My Onk330 says use spk with 8 to 16ohm only unlike other ONK AVR.
 

udaji

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A higher impedance than 16 ohm will never damage the amp. At worst it may degrade distortion specification slightly. The OP mentioned he is planning to have speakers in parallel. A parallel combination will LOWER the impedance, not increase. Impedance lower than the specified 6 ohms can lead to amp damage (although most amps will have current-limit protection) due to heating of output stages, so be careful about having several drivers in parallel.
 

jaudere

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thanks you very much guys,

what i am planning is 8-4-4 in parallel to get 8ohm resistance

or 8-8-2 to get 7ohm. in the original post it was 8-8-4 giving 13 ohms.

in any case, i have come to conclusion that 13 ohm is acceptable and won't damage ampl.

i am not going to use any cross over.
will allow the woofer to naturally roll off beyond given frequencies, midrange is philips full range so no need of cross over and the third driver will be a 2 or 3 way car speaker. planning to use car speaker for 2 reasons,
1) it has built in cross over so i don't have to scratch my head for cross over.
2) high frequency response is likely to be better than that of a full range
driver due to presence of a tweeter.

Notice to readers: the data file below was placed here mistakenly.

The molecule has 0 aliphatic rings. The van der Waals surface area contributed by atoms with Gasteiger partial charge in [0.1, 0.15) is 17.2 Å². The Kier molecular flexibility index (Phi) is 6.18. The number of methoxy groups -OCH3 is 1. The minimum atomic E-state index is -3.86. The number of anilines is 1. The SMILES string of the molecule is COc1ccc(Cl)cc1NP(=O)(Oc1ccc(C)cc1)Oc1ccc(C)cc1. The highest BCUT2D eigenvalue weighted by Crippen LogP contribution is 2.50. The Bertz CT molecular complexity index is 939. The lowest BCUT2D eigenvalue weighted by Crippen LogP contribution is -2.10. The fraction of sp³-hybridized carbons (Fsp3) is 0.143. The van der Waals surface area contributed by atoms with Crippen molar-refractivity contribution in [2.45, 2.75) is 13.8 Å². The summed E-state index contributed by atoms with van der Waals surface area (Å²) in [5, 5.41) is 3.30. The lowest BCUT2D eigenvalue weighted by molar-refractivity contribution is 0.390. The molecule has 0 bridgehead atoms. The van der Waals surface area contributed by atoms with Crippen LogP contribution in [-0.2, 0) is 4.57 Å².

jaudere

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A higher impedance than 16 ohm will never damage the amp. At worst it may degrade distortion specification slightly. The OP mentioned he is planning to have speakers in parallel. A parallel combination will LOWER the impedance, not increase. Impedance lower than the specified 6 ohms can lead to amp damage (although most amps will have current-limit protection) due to heating of output stages, so be careful about having several drivers in parallel.


wow! thanks a lot for that post. due to this post i went back to calculate the resistance and found that i was goofing up big time.:eek::eek:

but i think this is a pardonable mistake for a doctor who has not touched maths beyond addition and subtraction for 14 years. :D after all tha's why i depend so much on the forum
 

jaudere

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hello,

my yamaha amp(AVR) is easily taking 16 ohm load. that solves my problem.